Nuits d’été – song cycle, op. 7

1. Villanelle; 2. Spectre de la Rose; 3. Sur les Lagunes – Lamento; 4. Absence; 5. Au cimetičre – Claire de lune; 6. L'île inconnu


Berlioz composed these six songs to verses by Théophile Gautier between 1838 and 1841. The title for the cycle is Berlioz's own, perhaps inspired by Donizetti's popular “Summer nights of Posilippo”, or Musset's volume “Les Nuits” or even the French title for Midsummer Night's Dream (%u201CSonge d'une nuit d'été”). Originally written for piano accompaniment, Berlioz orchestrated them between 1843 and 1856. The six songs of Nuits d'été can also be performed separately. Berlioz conceived them for different voices (baritone, tenor, alto or mezzo soprano) and the planned tonal scheme apparent in the original piano version was sacrificed when Berlioz, the supreme master of orchestral colour, took over.


 Villanelle is a simple, strophic, sprightly spring song, with a blackbird, a secretive rabbit, a deer quenching its thirst at a spring and a pair of lovers, who return back to the town on a mule carrying a loaded basket.
Spectre de la Rose is a confessional musical revelation of a poetic image. The rose evokes an evening, a ball, where the beloved, wearing a rose, rises up from among the swirling dancers: %u201COpen your closed eyelid / which is gently brushed by a virginal dream! / I am the ghost of the rose / that you wore last night at the ball.”


 The next song Sur les Lagunes take a verse in which Gautier recalls the memory of a deceased lover. The pathos of the declamatory lament and the dark undulations of the orchestral accompaniment determine the song's basic mood. The song tries again and again to rise up from this world of feeling but the refrain (“How bitter is my fate! To go to sea without my love, Oh!”) manages to puncture this endeavour again and again.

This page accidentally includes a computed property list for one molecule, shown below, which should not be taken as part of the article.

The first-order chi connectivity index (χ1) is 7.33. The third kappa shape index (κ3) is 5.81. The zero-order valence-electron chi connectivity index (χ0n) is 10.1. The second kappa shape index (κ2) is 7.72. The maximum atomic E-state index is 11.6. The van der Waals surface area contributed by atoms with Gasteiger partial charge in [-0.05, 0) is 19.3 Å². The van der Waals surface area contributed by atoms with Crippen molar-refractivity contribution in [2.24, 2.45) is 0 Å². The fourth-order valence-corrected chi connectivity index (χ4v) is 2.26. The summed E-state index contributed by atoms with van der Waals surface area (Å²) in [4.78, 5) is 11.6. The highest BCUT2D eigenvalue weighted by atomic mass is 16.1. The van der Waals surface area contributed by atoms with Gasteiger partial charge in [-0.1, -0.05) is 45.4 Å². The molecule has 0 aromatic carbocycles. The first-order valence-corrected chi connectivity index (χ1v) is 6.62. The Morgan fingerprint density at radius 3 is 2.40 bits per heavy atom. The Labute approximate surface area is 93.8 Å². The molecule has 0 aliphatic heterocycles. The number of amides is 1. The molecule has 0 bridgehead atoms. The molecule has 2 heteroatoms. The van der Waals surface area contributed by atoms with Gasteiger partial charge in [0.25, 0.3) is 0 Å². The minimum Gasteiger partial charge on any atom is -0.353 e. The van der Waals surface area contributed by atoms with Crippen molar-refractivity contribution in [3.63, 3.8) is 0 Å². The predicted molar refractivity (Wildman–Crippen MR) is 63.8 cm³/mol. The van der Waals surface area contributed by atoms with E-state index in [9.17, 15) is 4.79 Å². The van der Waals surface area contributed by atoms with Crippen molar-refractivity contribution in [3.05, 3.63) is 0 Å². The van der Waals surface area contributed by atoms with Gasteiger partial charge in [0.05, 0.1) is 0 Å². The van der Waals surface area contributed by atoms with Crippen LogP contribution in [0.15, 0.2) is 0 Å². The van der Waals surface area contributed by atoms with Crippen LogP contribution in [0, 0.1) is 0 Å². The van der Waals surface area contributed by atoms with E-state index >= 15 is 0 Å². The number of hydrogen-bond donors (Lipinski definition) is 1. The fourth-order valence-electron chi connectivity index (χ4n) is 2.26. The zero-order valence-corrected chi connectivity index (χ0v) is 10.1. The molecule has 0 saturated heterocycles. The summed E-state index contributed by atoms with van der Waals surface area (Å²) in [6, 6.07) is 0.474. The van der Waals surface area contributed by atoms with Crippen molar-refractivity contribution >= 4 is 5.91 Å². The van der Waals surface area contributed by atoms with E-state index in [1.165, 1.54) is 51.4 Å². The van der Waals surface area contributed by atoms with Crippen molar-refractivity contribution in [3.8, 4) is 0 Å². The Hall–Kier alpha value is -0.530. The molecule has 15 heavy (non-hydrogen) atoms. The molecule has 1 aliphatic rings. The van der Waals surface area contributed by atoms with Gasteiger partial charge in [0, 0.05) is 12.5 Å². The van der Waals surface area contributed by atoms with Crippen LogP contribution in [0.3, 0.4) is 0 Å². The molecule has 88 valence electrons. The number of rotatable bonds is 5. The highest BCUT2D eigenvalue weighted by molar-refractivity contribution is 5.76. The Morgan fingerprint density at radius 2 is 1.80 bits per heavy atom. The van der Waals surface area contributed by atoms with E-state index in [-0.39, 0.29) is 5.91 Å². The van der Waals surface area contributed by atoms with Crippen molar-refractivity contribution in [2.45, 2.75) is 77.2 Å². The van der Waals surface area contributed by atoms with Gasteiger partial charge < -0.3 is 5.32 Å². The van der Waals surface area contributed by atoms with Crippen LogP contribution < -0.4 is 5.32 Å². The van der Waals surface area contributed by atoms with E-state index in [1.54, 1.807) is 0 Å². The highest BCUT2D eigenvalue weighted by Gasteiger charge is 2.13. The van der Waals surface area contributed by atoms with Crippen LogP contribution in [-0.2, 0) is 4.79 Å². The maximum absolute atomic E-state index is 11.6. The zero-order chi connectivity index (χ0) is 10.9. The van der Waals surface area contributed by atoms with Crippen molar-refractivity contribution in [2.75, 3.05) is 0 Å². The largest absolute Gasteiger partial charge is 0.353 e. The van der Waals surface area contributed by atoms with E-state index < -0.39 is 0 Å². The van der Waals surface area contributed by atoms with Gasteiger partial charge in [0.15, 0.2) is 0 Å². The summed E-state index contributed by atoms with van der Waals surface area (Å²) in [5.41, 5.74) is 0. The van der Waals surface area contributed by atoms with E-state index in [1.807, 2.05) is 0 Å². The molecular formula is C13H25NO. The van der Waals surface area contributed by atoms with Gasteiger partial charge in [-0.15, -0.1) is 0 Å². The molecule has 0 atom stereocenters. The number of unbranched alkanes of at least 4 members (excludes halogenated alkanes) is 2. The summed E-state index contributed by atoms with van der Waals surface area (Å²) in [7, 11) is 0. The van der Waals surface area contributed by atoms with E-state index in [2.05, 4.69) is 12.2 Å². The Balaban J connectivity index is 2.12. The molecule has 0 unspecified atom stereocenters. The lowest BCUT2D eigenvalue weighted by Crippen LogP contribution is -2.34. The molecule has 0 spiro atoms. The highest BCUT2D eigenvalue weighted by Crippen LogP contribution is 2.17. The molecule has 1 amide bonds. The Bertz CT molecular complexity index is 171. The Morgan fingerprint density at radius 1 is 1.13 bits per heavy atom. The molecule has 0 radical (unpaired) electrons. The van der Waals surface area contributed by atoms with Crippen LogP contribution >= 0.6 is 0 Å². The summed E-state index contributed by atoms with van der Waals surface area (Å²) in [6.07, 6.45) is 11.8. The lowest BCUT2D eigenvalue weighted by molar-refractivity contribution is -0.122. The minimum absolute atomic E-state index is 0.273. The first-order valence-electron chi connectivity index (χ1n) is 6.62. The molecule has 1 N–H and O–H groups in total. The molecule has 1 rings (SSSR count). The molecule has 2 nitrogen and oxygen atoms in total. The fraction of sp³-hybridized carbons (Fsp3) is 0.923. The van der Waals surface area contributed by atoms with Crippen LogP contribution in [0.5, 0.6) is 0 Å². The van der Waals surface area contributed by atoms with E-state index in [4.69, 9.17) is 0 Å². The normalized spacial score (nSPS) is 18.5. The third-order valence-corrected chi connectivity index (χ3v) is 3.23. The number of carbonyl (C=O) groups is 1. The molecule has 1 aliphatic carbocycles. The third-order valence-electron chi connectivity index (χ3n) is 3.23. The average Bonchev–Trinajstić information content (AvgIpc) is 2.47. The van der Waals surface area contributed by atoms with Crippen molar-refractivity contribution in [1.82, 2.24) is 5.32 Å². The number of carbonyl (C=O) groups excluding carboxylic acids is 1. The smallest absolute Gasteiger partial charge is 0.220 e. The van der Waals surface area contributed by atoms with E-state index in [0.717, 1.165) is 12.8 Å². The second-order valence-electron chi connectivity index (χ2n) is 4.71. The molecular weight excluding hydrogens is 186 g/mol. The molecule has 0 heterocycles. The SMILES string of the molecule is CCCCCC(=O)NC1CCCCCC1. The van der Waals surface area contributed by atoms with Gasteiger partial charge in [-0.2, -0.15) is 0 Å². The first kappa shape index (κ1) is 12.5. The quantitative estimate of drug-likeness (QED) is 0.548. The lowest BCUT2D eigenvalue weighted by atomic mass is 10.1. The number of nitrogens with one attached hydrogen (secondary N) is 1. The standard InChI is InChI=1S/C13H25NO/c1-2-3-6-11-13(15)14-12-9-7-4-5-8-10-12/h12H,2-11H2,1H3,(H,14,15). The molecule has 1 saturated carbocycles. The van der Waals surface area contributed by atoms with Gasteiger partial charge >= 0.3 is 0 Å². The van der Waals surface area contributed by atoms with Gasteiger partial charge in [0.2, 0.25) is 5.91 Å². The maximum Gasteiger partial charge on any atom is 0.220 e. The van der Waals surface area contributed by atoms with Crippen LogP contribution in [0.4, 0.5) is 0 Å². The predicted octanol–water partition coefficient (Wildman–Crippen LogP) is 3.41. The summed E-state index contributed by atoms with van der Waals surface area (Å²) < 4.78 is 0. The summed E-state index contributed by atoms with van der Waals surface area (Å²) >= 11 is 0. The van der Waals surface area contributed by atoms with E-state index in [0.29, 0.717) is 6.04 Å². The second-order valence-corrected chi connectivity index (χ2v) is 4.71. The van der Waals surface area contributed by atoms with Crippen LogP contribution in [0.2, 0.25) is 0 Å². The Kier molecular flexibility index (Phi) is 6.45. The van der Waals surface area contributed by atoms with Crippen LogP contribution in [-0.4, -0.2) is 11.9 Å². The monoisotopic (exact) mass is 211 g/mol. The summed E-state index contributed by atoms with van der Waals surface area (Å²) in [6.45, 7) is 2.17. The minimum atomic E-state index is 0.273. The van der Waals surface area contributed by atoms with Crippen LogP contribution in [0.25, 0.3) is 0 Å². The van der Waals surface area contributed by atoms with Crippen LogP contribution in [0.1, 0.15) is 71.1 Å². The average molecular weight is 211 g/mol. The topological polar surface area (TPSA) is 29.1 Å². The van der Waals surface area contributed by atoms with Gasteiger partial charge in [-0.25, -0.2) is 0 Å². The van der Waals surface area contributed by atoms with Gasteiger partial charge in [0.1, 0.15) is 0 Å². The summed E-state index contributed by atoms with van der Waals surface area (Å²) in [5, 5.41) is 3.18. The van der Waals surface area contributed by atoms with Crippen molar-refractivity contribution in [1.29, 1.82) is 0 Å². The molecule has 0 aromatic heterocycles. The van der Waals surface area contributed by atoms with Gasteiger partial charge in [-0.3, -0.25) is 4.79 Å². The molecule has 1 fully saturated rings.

Absence is a melancholic expression of a confrontation with solitude and mortality. “Like a flower far from the sun / The flower of my life is closed ! / Far from your smiling ruby lips!” The final appearance of this refrain is marked “half  voice and with exhaustion” (sotto voce ed estinto)
 The fifth song in the set, Au cimetičre – Claire de lune (“In the cemetry – Moonlight”) has a haunted mood. The moon light breaking through the foliage eerily illuminates the tombstones, a white shrouded shadow emerges from the grave. In its arms is a corpse, while on the mound a dove sings … “A charming but baleful song.”
 The final song, L'île inconnu  (The unknown island) is a fairytale caprice, the music of dreams and fairies, the mood and colour of which is continued in the much later work of Debussy and Ravel.

100 évesek vagyunk